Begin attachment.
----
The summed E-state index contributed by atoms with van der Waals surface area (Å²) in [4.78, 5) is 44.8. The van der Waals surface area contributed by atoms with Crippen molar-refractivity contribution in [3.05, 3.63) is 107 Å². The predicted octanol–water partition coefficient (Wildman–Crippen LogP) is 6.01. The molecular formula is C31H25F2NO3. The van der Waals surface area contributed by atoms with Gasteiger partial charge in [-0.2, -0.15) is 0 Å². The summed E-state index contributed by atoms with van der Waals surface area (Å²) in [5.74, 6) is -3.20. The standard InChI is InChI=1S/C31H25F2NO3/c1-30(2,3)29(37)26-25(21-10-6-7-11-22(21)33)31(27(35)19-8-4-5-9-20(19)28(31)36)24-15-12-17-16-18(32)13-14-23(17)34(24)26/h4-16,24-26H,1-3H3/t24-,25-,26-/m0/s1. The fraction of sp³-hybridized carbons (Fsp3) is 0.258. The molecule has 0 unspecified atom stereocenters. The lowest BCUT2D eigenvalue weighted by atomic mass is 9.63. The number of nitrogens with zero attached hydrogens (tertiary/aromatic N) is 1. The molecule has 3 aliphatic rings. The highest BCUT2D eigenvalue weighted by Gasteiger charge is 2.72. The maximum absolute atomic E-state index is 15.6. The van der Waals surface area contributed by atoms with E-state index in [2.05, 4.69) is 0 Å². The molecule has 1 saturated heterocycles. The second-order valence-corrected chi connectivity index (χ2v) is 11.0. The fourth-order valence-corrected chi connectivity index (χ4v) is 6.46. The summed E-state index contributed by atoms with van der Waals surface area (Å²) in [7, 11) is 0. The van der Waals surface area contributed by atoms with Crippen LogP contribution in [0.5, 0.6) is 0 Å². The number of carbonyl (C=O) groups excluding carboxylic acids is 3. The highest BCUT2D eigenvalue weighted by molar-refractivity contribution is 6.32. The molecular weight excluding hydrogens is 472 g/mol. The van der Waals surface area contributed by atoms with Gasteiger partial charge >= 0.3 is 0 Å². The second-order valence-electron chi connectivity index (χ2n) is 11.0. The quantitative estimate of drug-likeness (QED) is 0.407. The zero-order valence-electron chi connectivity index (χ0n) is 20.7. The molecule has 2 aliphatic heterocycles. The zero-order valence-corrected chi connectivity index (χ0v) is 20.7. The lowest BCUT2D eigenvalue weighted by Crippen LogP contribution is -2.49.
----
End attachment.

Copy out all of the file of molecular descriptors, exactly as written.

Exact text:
The summed E-state index contributed by atoms with van der Waals surface area (Å²) in [4.78, 5) is 44.8. The van der Waals surface area contributed by atoms with Crippen molar-refractivity contribution in [3.05, 3.63) is 107 Å². The predicted octanol–water partition coefficient (Wildman–Crippen LogP) is 6.01. The molecular formula is C31H25F2NO3. The van der Waals surface area contributed by atoms with Gasteiger partial charge in [-0.2, -0.15) is 0 Å². The summed E-state index contributed by atoms with van der Waals surface area (Å²) in [5.74, 6) is -3.20. The standard InChI is InChI=1S/C31H25F2NO3/c1-30(2,3)29(37)26-25(21-10-6-7-11-22(21)33)31(27(35)19-8-4-5-9-20(19)28(31)36)24-15-12-17-16-18(32)13-14-23(17)34(24)26/h4-16,24-26H,1-3H3/t24-,25-,26-/m0/s1. The fraction of sp³-hybridized carbons (Fsp3) is 0.258. The molecule has 0 unspecified atom stereocenters. The lowest BCUT2D eigenvalue weighted by atomic mass is 9.63. The number of nitrogens with zero attached hydrogens (tertiary/aromatic N) is 1. The molecule has 3 aliphatic rings. The highest BCUT2D eigenvalue weighted by Gasteiger charge is 2.72. The maximum absolute atomic E-state index is 15.6. The van der Waals surface area contributed by atoms with E-state index in [2.05, 4.69) is 0 Å². The molecule has 1 saturated heterocycles. The second-order valence-corrected chi connectivity index (χ2v) is 11.0. The fourth-order valence-corrected chi connectivity index (χ4v) is 6.46. The summed E-state index contributed by atoms with van der Waals surface area (Å²) in [7, 11) is 0. The van der Waals surface area contributed by atoms with Crippen LogP contribution in [0.5, 0.6) is 0 Å². The number of carbonyl (C=O) groups excluding carboxylic acids is 3. The highest BCUT2D eigenvalue weighted by molar-refractivity contribution is 6.32. The molecular weight excluding hydrogens is 472 g/mol. The van der Waals surface area contributed by atoms with Gasteiger partial charge >= 0.3 is 0 Å². The second-order valence-electron chi connectivity index (χ2n) is 11.0. The quantitative estimate of drug-likeness (QED) is 0.407. The zero-order valence-electron chi connectivity index (χ0n) is 20.7. The molecule has 2 aliphatic heterocycles. The zero-order valence-corrected chi connectivity index (χ0v) is 20.7. The lowest BCUT2D eigenvalue weighted by Crippen LogP contribution is -2.49.